Now that the set period for Brexit transition has come to an end, there are two different versions of the General Data Protection Regulation (GDPR) that organisations based here in the UK may need to ensure they remain compliant with.
Firstly, the UK GDPR, which working alongside the 2018 Data Protection Act (DPA 2018) will apply to any processing of personal data belonging to residents of the United Kingdom. Secondly, the EU GDPR will continue to apply where UK firms are processing personal data belonging to residents of countries within the European Union.
Established fines for GDPR infringements
Both the UK GDPR as well as the DPA 2018 state that firms committing infringements can face a maximum fine now of £17.5m or 4% of their global annual turnover, depending on which is the greater amount.
As for the EU GDPR, it has set a maximum fine in place for companies of €20m (approximately £18m) or 4% of their global annual turnover for infringements, again depending on whichever figure is greater.
Do all GDPR infringements result in data protection fines?
While fines can be issued if supervisory authorities believe they are warranted, this may not happen in all cases. Here in the UK, the dedicated data regulator, the Information Commissioner’s Office (ICO), has the power to select from a range of different actions. These include:
• Issuing reprimands and warnings
• Ordering the deletion, correction, or restriction of data
• Suspending transfer of data to third countries
• Imposing permanent or temporary bans on data processing
Who receives the money collected from GDPR fines here in the United Kingdom?
All fines collected from companies by the ICO are sent to Her Majesty’s Treasury’s Consolidated Fund. Monies are then spent appropriately on justice, policing, education, social and health care, and other areas.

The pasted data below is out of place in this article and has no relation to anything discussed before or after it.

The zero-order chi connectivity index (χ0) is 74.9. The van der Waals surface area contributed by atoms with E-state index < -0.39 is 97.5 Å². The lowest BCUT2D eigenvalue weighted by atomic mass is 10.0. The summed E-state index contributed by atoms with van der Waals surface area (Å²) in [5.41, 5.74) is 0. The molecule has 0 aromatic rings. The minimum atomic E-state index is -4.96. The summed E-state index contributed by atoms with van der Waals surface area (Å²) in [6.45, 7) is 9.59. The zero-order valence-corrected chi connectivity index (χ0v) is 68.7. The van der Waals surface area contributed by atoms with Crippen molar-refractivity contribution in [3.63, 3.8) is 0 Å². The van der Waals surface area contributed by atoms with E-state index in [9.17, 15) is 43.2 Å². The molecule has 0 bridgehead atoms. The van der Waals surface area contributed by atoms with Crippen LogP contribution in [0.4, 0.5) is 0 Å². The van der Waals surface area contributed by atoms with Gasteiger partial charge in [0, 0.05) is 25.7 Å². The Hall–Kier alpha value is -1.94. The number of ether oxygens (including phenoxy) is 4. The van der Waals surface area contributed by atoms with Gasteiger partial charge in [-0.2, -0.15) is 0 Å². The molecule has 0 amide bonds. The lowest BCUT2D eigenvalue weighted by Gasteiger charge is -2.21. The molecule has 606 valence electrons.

The payments collected from annual data protection fees dedicated data controllers are obligated to pay, however, are employed to fund the continuing work of the ICO.
How do regulators calculate GDPR fines?
Fines for GDPR are discretionary, not mandatory. Each penalty must be imposed using a case-by-case approach and must be proportionate, dissuasive and effective to meet requirements. All fines will be impacted by a number of factors, including:
• The kind of infringement, its severity and duration
• Whether the infringement was accidental or intentional
• The actions taken to reduce harm to data subjects involved
• Security measures adopted
• How many previous GDPR infringements a firm has had
• The kind of personal data involved
• Whether the firm notified the ICO within an appropriate timeframe
Keeping compliant with Galaxkey
Here at Galaxkey, we have developed a secure system that ensures companies can operate safely in line with data regulators around the world. There can be no doubt that data breaches can be costly to firms, but taking steps to secure the information you handle is always the best policy.
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